By Deryn Sumner, September 13, 2017
It was a hollow victory for the complainant in a recent case where the EEOC’s Office of Federal Operations found the Department of Transportation failed to accommodate him, but also found his termination during his probationary period was justified. In issuing the decision, the EEOC overturned an administrative judge’s conclusion that no discrimination occurred in Lloyd E. v. Department of Transportation, EEOC Appeal No. 0120150325 (August 17, 2017). The EEOC reviews the decisions of its administrative judges using a substantial evidence standard of review, as compared to the de novo review given to Final Agency Decisions, which essentially means that decisions from administrative judges are given more deference. However, here the EEOC found appropriate to modify the final order in part, based on a detailed examination of the timeline in the case, as I discuss in more detail below. [Editor’s Note: In comparison, MSPB board members grant zero deference to the decisions of their judges, except for credibility determinations based on physical observation.]
The complainant worked as an Airway Transportation Systems Specialist and alleged the Department of Transportation failed to accommodate his depression and sleep apnea when it denied him a reasonable accommodation and terminated him during his probationary period. The complainant’s work hours were 7:00 a.m. to 5:30 p.m. Monday through Thursday. He had some issues arriving to work in the morning, once because he showed up at the wrong facility thinking he was supposed to attend a class there, once for oversleeping after getting into an argument with his roommate, and once when he overslept because he had run out of medication. The complainant had recently relocated and was having issues getting his medication refilled at his new VA Medical Center. After the complainant failed to show up to work on time the third time, his supervisor contacted HR to ask about disciplining him, and specifically asked about terminating him because he was still a probationary employee. The supervisor also sent out an email to the complainant and other employees reminding them that the morning shift started at 7:00 a.m. and employees needed to notify him if they were going to be late.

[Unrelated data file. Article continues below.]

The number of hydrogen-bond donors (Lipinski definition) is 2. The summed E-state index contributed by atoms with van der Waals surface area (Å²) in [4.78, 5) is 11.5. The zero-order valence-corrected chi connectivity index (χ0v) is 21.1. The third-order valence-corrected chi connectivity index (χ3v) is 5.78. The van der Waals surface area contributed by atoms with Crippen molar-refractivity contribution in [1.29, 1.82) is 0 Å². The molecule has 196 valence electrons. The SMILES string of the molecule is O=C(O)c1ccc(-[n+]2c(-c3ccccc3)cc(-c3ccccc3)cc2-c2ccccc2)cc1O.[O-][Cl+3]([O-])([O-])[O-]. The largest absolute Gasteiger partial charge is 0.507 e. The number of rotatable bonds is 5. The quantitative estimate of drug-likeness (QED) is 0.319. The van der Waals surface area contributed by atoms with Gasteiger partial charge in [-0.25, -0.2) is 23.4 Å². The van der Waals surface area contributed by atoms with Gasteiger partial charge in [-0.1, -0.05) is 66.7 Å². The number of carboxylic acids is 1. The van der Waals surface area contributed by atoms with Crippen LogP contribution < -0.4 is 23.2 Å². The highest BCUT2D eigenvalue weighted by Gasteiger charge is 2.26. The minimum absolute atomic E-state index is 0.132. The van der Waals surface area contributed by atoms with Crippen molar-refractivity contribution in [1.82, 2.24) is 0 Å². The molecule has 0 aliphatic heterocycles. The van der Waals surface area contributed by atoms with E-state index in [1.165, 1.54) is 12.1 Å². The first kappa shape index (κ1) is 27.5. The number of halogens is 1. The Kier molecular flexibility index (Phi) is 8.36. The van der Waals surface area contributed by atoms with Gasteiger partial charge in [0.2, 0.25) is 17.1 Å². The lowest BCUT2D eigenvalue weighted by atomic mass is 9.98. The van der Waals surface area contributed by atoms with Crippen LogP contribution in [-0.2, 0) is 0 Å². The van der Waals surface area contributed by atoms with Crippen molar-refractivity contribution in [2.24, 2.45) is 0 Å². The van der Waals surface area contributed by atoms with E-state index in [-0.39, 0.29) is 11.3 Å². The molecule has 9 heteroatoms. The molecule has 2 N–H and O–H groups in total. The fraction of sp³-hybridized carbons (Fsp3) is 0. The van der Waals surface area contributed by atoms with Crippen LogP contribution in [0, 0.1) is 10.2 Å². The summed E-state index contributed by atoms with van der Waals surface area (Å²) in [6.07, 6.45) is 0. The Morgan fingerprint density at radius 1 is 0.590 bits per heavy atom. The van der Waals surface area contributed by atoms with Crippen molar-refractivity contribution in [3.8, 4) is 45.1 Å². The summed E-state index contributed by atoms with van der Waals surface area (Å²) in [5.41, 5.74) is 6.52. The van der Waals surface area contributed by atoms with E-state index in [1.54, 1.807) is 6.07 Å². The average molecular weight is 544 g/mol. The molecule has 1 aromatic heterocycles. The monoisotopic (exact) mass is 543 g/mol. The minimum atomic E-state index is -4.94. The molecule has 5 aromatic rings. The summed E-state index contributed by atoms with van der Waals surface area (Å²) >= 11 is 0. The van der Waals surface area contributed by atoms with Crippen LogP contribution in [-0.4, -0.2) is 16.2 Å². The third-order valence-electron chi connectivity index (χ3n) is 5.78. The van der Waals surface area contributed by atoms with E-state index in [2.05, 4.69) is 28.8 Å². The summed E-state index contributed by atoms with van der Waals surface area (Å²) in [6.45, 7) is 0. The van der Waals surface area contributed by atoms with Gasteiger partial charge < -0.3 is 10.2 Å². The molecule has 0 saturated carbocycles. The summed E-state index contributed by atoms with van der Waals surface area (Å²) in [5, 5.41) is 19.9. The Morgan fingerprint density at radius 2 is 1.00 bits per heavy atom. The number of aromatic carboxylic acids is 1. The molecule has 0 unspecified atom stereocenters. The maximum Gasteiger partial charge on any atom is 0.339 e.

Now here’s where the timing becomes important. The day after the supervisor sent the email reminding everyone to be on time, which was November 16, 2011, the complainant was 45 minutes late to work. In a conversation about the complainant’s tardiness, the complainant reported that he was late because he had problems sleeping and asked if he could switch to working eight-hour days with a start time of 8:00 a.m. The supervisor told the complainant that he could work eight-hour days, but would still need to start work at 7:00 a.m. The supervisor charged the complainant AWOL for being late to work that day.
The next day, November 17, 2011, the complainant spoke to the supervisor again and told him that he was a disabled veteran, what his medical conditions were, and said that he had been late to work because he was not able to get a prescribed medication that helped him sleep. The complainant then asked again for later start time, this time to be switched to the 1:00 p.m. – 11:00 p.m. shift, which the supervisor denied, saying that instead, the complainant could arrive at 8:00 am and use an hour of leave each day. Given the complainant’s limited leave balance, he did not agree to this proposed solution.